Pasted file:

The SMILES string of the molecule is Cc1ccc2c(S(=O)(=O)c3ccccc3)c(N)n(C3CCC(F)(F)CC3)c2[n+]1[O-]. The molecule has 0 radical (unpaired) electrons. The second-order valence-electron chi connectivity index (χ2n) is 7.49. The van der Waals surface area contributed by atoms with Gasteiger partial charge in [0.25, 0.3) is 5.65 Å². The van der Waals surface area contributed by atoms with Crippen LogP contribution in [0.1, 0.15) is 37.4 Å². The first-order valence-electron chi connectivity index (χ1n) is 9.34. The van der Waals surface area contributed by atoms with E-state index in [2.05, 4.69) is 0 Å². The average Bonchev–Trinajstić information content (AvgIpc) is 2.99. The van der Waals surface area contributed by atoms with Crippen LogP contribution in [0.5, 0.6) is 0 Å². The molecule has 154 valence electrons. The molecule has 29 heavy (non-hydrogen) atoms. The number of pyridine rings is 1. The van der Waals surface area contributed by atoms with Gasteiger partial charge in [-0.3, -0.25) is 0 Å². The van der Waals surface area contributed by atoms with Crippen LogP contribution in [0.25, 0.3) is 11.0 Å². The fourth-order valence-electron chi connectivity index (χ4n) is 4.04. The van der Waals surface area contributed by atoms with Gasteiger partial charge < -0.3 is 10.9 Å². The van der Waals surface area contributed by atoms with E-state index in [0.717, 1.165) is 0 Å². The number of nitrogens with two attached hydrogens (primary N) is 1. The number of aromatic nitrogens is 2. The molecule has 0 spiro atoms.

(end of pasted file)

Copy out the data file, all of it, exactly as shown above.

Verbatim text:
The SMILES string of the molecule is Cc1ccc2c(S(=O)(=O)c3ccccc3)c(N)n(C3CCC(F)(F)CC3)c2[n+]1[O-]. The molecule has 0 radical (unpaired) electrons. The second-order valence-electron chi connectivity index (χ2n) is 7.49. The van der Waals surface area contributed by atoms with Gasteiger partial charge in [0.25, 0.3) is 5.65 Å². The van der Waals surface area contributed by atoms with Crippen LogP contribution in [0.1, 0.15) is 37.4 Å². The first-order valence-electron chi connectivity index (χ1n) is 9.34. The van der Waals surface area contributed by atoms with E-state index in [2.05, 4.69) is 0 Å². The average Bonchev–Trinajstić information content (AvgIpc) is 2.99. The van der Waals surface area contributed by atoms with Crippen LogP contribution in [0.5, 0.6) is 0 Å². The molecule has 154 valence electrons. The molecule has 29 heavy (non-hydrogen) atoms. The number of pyridine rings is 1. The van der Waals surface area contributed by atoms with Gasteiger partial charge in [-0.3, -0.25) is 0 Å². The van der Waals surface area contributed by atoms with Crippen LogP contribution in [0.25, 0.3) is 11.0 Å². The fourth-order valence-electron chi connectivity index (χ4n) is 4.04. The van der Waals surface area contributed by atoms with Gasteiger partial charge < -0.3 is 10.9 Å². The van der Waals surface area contributed by atoms with E-state index in [0.717, 1.165) is 0 Å². The number of nitrogens with two attached hydrogens (primary N) is 1. The number of aromatic nitrogens is 2. The molecule has 0 spiro atoms.